2. Fumonisins: Found in corn, including animal feed, and in smaller occurrences sorghum and rice. Fumonisin is produced by the Fusarium verticilloides and proliferatum strains of mold. These strains are tumor promoters that may possibly cause esophageal tumors in particular subsets of the population. Fumonisins may also be involved in neural tube defects.
3. Patulin: Found on damaged, rotting fruit, especially apples, peaches, pears, and olives. Patulin is produced by the Penicillium and Aspergillus strains, and can cause GI disturbances, including intestinal hemorrhage, reduced intestinal barrier function, and ulcers. It is nephrotoxic and immunotoxic.
4. Ochratoxin A: Found in pork products, coffee, dried grapes, and wine grapes.
It also contaminates heating ducts and water-damaged houses. It’s produced by various Aspergillus and Penicillium species. Ochratoxin A is one of the most abundant mycotoxins that contaminates food. It is potentially carcinogenic and neurotoxic, with a high affinity for the brain. Due to its mutagenic properties, It can cause oxidative damage to DNA. It has been found in human breast milk and blood.
5. Citrinin: Found in old grains and fruit, citrinin is produced by the Penicillium, Aspergillus, and Monascus fungal species. It is nephrotoxic, hepatotoxic, and cytotoxic, meaning it’s toxic to human cells.
6. Zearalenone: Commonly found on corn, but can also be found on wheat, rye, sorghum, and barley. Zearalenone is produced by the species of fungus, Fusarium graminearum. Grains contaminated with this mycotoxin have a pink pigment. Zearalenone and its metabolites are estrogenic, and may be implicated in precocious puberty in young children.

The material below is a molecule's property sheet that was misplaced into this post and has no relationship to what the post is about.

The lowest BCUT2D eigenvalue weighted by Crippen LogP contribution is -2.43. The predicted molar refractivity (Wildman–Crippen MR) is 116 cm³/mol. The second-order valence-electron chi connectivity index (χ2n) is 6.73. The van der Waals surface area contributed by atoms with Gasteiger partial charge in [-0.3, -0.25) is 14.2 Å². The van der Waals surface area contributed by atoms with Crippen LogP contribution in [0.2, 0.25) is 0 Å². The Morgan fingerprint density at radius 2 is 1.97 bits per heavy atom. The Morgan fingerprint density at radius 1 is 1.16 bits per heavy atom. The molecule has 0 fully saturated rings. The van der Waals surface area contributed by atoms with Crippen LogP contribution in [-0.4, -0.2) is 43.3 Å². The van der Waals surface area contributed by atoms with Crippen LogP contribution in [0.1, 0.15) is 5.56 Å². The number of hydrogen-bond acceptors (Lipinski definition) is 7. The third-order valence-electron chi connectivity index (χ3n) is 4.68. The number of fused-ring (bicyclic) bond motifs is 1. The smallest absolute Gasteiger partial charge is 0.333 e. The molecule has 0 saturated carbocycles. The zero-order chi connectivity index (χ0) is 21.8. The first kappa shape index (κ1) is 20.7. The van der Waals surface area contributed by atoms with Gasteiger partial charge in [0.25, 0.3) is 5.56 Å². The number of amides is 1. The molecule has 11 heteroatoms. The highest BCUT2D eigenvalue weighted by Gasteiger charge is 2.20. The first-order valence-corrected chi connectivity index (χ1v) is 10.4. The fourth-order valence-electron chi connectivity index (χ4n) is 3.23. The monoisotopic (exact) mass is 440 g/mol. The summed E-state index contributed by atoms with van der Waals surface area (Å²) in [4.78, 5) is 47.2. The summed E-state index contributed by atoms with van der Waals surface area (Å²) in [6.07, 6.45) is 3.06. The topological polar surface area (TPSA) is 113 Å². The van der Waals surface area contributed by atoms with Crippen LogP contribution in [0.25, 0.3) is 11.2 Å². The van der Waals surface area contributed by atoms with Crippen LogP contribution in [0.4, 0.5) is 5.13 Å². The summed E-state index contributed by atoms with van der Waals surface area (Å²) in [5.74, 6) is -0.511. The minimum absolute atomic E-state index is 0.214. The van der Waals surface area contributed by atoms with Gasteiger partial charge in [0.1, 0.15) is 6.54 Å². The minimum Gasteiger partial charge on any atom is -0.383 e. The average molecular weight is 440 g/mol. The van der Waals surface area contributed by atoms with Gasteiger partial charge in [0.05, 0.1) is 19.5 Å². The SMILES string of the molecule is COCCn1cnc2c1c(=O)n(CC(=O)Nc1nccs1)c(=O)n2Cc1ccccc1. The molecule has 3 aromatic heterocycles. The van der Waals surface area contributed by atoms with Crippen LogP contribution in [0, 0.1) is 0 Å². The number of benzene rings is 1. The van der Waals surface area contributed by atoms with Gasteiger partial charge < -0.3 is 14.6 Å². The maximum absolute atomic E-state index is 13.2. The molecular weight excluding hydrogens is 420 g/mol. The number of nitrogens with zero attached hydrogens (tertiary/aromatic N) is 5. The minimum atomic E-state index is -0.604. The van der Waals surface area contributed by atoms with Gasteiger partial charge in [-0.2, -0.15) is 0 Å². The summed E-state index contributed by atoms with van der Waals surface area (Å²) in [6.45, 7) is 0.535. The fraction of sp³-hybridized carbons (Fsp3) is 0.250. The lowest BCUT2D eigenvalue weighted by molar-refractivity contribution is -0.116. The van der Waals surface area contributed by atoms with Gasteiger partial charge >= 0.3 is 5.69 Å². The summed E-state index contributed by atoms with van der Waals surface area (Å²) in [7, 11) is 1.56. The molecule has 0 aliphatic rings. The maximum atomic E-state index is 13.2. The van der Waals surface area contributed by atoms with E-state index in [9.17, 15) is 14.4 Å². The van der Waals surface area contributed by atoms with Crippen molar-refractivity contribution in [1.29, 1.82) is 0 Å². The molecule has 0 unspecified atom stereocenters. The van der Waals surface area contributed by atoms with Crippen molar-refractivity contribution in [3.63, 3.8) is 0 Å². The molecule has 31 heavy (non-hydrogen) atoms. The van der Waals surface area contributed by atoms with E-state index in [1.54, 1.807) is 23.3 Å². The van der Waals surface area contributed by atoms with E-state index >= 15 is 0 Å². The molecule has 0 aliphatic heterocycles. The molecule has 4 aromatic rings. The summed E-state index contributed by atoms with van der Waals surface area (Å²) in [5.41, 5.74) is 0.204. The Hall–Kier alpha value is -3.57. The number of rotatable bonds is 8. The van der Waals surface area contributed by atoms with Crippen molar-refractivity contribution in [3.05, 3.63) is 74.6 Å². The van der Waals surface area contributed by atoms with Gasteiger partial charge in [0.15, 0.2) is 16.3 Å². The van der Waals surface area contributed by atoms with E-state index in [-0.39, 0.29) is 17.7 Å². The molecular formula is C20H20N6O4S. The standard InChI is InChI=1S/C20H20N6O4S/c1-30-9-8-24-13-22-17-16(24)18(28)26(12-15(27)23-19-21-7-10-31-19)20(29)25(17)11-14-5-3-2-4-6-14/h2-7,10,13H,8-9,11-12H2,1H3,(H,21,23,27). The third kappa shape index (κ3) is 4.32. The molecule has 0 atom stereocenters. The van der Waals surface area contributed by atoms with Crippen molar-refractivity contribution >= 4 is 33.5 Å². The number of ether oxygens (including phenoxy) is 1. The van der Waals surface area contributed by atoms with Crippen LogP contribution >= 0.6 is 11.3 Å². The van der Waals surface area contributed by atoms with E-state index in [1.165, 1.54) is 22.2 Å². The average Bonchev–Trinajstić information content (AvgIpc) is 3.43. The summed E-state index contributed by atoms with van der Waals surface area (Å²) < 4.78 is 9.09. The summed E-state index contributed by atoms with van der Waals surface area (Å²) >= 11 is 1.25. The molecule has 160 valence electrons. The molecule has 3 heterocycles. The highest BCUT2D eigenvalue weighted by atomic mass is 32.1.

Aflatoxins, patulin, fumonisins, zearalenone, and ochratoxin A are the most commonly observed mycotoxins that are a threat to both livestock and humans.
Mycotoxins And Cancer
A large percentage of cancers are linked to mycotoxins. For instance, zearalenone and ochratoxin signal estrogenically, meaning they have the ability to bind to estrogen receptors on the cells where they stimulate growth and proliferation.
In estrogen-related cancers, including female cancers, prostate cancer, colorectal and esophageal cancers, estrogen itself may not be stimulating the receptors, but rather mycotoxins. Mold toxins are endocrine disruptors, notably Zearalenone, which has a higher estrogen-receptor binding capacity when compared to other endocrine disruptors like bisphenol A and DDT.
Interestingly, intestinal microflora in the human body can degrade bisphenol A but not zearalenone. Mycotoxins can damage the nervous system, lungs, and kidneys. They can also damage DNA, a risk factor for cancer. Fungi have the ability to rapidly mutate.